I think there are other implications, but leave it at that: where the interpretation of the Constitution is involved, I have argued, all constitutional officers must take the issue seriously, not just judges, because all of these officers have taken a constitutional oath.  I have focused especially on the Vice President, not least because he has said a constitutional officer may be forced to resign rather than comply when asked to take action he believes is unconstitutional.  That does not mean the Vice President is insincere in announcing he would vote to change the rules, including through a constitutional ruling as presiding officer; it does mean that he cannot let mere expediency alone guide his decision, and ought to be pressed to elaborate his views.  I have still seen no evidence that he has elaborated his views, or that he has been pressed to do so.  My view has been that this says something significant and unfortunate about how casually we treat the Constitution outside the courts, and how degraded the notion of a political officer's constitutional oath has become, not just for the oath-taker but for the citizen-voter as well.

A separate question is how the rules change must occur, even if it is either desirable as a matter of policy or constitutionally mandatory.  My view after careful and continuing study is that any of the options currently available involve some violation of Senate rules and/or generally binding precedent (i.e., prior rulings of the chair; and remember that not all traditions are precedents with this binding quality).  Remember that the goal of the leadership is necessarily to ensure an immediate majority vote, since any other option will lead to precisely the extended debate and super-majority vote requirement that they need to avoid.  So, for instance, having the Vice President make a constitutional ruling will lead to a majority vote: but it will also violate Senate precedents that make clear that such a question is supposed to be submitted to the whole body for debate.  And having the Vice President simply rule further debate out of order will likewise contravene Senate rules and precedents.  (One may fairly point out that, on this latter issue, Senator Byrd himself has skirted, abused, or even violated Senate precedent in the past; but apart from the fact that tomorrow's action cannot legitimate this activity if it violated the Rules, I do not think the Byrd precedents provide precise authority for what the majority is seeking to do here.  At the same time, I am not defending those earlier rulings.)  I think this CRS report is correct in stating that either of the procedures that, on my reading, are most likely to occur if the leadership proceeds with its plans "would require to the chair to overturn previous precedent."  This is clearly not an issue with lasting traction for the public, and even many lawyers may be more solicitous of court procedures than of the procedures of legislative bodies.  But I think that violating the Senate's rules to effect a rule change should be a matter for concern.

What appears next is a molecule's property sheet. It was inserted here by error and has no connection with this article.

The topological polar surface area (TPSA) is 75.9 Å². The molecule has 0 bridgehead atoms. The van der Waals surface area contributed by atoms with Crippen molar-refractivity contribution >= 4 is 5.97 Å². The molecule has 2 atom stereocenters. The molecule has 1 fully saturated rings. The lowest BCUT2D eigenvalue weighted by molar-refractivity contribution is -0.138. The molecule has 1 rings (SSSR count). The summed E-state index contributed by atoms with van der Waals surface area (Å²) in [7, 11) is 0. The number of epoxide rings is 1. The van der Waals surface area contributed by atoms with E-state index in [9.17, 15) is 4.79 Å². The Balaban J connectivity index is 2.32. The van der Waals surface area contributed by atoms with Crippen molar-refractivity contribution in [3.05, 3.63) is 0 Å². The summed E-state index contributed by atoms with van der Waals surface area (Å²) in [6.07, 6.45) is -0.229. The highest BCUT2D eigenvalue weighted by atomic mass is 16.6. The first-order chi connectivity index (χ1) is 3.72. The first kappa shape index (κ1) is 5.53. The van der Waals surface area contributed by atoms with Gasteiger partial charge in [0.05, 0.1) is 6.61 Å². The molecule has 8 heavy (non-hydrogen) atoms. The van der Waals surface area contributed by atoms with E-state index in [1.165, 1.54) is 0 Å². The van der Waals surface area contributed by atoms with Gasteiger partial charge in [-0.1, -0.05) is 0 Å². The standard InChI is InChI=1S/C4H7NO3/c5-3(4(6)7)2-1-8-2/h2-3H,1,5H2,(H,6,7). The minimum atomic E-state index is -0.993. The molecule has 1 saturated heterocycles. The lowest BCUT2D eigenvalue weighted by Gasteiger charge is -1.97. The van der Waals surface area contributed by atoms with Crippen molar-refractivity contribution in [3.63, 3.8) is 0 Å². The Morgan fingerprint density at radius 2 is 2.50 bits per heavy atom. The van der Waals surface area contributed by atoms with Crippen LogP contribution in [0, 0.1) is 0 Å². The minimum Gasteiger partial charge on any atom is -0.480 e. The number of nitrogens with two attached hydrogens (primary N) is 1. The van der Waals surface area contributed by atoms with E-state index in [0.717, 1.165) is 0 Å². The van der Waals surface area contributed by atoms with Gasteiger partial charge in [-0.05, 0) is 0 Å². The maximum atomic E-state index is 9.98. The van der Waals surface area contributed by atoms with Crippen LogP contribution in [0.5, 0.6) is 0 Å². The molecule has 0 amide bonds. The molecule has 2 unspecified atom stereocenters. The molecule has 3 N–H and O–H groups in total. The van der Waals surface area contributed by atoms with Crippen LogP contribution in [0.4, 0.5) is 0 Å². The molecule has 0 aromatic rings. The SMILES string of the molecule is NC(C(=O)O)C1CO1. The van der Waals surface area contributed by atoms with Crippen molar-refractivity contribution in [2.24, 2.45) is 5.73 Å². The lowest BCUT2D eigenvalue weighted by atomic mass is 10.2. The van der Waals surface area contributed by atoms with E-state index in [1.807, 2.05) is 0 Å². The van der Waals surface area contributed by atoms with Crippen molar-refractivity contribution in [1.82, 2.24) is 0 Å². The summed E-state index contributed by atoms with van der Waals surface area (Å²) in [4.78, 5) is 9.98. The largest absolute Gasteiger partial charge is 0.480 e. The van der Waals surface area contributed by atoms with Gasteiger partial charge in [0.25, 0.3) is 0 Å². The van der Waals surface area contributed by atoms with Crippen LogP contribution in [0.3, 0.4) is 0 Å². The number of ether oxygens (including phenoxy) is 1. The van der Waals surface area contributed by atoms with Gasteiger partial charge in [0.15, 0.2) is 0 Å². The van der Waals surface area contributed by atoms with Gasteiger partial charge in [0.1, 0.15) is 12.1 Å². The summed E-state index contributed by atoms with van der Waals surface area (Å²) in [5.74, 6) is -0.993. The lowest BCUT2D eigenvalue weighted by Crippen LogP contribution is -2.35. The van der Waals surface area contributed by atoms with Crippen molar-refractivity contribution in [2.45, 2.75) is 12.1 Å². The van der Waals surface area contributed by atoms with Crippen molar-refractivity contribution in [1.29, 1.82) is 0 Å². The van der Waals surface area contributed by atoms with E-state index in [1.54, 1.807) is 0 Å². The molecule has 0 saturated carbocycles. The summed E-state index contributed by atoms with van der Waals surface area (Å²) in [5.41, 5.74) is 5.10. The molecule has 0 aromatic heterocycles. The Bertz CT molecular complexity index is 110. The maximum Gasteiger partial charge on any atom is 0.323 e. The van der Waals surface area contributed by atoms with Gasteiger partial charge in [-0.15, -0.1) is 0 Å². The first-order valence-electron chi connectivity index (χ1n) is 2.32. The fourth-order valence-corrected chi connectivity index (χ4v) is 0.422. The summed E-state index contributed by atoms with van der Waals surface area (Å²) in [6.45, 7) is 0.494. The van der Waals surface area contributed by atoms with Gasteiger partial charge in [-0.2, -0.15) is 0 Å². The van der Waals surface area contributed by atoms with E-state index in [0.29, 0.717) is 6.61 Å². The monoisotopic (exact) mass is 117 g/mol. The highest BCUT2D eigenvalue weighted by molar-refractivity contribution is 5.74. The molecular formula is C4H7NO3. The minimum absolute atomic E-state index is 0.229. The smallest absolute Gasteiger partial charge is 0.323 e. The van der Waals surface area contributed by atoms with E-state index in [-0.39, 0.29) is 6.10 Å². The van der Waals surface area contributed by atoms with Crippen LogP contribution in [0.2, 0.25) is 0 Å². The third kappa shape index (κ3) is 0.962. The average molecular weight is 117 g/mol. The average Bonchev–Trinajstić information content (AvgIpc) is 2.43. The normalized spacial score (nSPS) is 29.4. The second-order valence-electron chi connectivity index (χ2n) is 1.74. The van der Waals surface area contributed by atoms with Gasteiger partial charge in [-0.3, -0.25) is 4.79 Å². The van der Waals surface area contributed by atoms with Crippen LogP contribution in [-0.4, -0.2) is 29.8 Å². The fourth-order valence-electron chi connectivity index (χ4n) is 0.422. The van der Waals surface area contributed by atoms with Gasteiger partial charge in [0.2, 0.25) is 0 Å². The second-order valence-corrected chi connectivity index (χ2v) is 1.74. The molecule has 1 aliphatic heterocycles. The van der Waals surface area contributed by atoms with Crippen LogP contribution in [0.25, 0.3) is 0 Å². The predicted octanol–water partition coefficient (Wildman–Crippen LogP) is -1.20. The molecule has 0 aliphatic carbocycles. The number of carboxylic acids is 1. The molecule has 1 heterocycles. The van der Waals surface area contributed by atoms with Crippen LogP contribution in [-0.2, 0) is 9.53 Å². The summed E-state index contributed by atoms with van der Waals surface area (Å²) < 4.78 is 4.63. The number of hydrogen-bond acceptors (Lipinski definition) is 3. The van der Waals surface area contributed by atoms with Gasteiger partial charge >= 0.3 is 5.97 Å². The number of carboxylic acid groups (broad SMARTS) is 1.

Note that I have, from the beginning, left open the possibility that the Constitution itself prohibits entrenchment of the Senate rules.  This is a complicated issue, and I don't know the answer here; but I think it would, at least, provide the basis for a principled argument with at least some clear implications.  But if this press relase from Senator Frist's office is to be credited, that is not the constitutional argument before the body.  Rather, the question before the chair will involve "the appropriate amount of time to be used by the Senate to debate Circuit and Supreme Court nominations."  Senate precedent, as I understand it, does not answer this question in a way that favors the leadership, which suggests either that the Vice President will wilfully overturn precedent or, more likely, will base his ruling on the advice-and-consent-equals-up-or-down-vote constitutional argument.  (Note, as a side issue, that if the ruling is constitutionally based, there is no basis to single out "Circuit and Supreme Court nominations" from other advice-and-consent nominations; hence my concern with pressing the officers involved for a full elaboration of their reasons.)  So I respect the anti-entrenchment argument, but don't think it is going to provide the ground for debate here.  One reason for this may be that although this is the best constitutional argument available, the leadership (which enjoys only a slim and shifting majority on these issues) does not want to give up the possibility of entrenching rules against majority votes; but it may have other reasons for not going this route, and I cannot draw any firm conclusions here.